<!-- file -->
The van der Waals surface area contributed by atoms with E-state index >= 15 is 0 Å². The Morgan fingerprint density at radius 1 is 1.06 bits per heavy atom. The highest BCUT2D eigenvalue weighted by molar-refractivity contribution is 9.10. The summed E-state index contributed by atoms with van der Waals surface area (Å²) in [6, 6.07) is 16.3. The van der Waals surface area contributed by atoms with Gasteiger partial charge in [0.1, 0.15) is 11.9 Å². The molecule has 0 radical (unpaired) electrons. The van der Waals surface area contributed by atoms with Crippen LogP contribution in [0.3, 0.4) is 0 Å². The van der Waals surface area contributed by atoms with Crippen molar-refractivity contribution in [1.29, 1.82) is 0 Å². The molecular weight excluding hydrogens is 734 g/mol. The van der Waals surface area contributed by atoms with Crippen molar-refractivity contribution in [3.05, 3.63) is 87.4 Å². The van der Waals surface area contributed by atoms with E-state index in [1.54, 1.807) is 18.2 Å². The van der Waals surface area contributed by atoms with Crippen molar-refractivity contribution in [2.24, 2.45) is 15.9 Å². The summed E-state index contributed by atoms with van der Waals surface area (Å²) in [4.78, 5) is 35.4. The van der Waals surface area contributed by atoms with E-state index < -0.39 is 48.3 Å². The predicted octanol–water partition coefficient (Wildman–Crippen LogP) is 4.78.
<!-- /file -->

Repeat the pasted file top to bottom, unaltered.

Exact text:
The van der Waals surface area contributed by atoms with E-state index >= 15 is 0 Å². The Morgan fingerprint density at radius 1 is 1.06 bits per heavy atom. The highest BCUT2D eigenvalue weighted by molar-refractivity contribution is 9.10. The summed E-state index contributed by atoms with van der Waals surface area (Å²) in [6, 6.07) is 16.3. The van der Waals surface area contributed by atoms with Gasteiger partial charge in [0.1, 0.15) is 11.9 Å². The molecule has 0 radical (unpaired) electrons. The van der Waals surface area contributed by atoms with Crippen LogP contribution in [0.3, 0.4) is 0 Å². The van der Waals surface area contributed by atoms with Crippen molar-refractivity contribution in [1.29, 1.82) is 0 Å². The molecular weight excluding hydrogens is 734 g/mol. The van der Waals surface area contributed by atoms with Crippen molar-refractivity contribution in [3.05, 3.63) is 87.4 Å². The van der Waals surface area contributed by atoms with E-state index in [1.54, 1.807) is 18.2 Å². The van der Waals surface area contributed by atoms with Crippen molar-refractivity contribution in [2.24, 2.45) is 15.9 Å². The summed E-state index contributed by atoms with van der Waals surface area (Å²) in [4.78, 5) is 35.4. The van der Waals surface area contributed by atoms with E-state index < -0.39 is 48.3 Å². The predicted octanol–water partition coefficient (Wildman–Crippen LogP) is 4.78.